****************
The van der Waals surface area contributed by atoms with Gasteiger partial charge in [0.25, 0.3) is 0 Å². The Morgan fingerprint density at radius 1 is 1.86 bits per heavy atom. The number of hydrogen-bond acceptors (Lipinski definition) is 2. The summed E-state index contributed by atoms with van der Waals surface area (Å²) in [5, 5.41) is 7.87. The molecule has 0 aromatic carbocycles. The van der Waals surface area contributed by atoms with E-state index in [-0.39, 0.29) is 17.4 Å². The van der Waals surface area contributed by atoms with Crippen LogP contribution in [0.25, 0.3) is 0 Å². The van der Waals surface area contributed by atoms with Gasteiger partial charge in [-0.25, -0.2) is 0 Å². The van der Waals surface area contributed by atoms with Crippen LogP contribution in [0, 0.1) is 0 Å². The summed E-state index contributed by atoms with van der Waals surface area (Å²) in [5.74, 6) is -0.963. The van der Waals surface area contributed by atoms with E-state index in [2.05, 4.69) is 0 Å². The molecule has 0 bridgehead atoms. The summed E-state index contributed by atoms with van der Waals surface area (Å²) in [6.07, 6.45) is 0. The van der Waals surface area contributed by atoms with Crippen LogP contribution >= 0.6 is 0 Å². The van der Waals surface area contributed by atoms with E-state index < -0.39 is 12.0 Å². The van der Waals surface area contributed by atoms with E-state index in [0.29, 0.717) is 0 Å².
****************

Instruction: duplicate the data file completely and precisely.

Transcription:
The van der Waals surface area contributed by atoms with Gasteiger partial charge in [0.25, 0.3) is 0 Å². The Morgan fingerprint density at radius 1 is 1.86 bits per heavy atom. The number of hydrogen-bond acceptors (Lipinski definition) is 2. The summed E-state index contributed by atoms with van der Waals surface area (Å²) in [5, 5.41) is 7.87. The molecule has 0 aromatic carbocycles. The van der Waals surface area contributed by atoms with E-state index in [-0.39, 0.29) is 17.4 Å². The van der Waals surface area contributed by atoms with Crippen LogP contribution in [0.25, 0.3) is 0 Å². The van der Waals surface area contributed by atoms with Gasteiger partial charge in [-0.25, -0.2) is 0 Å². The van der Waals surface area contributed by atoms with Crippen LogP contribution in [0, 0.1) is 0 Å². The summed E-state index contributed by atoms with van der Waals surface area (Å²) in [5.74, 6) is -0.963. The van der Waals surface area contributed by atoms with E-state index in [2.05, 4.69) is 0 Å². The molecule has 0 bridgehead atoms. The summed E-state index contributed by atoms with van der Waals surface area (Å²) in [6.07, 6.45) is 0. The van der Waals surface area contributed by atoms with Crippen LogP contribution >= 0.6 is 0 Å². The van der Waals surface area contributed by atoms with E-state index < -0.39 is 12.0 Å². The van der Waals surface area contributed by atoms with E-state index in [0.29, 0.717) is 0 Å².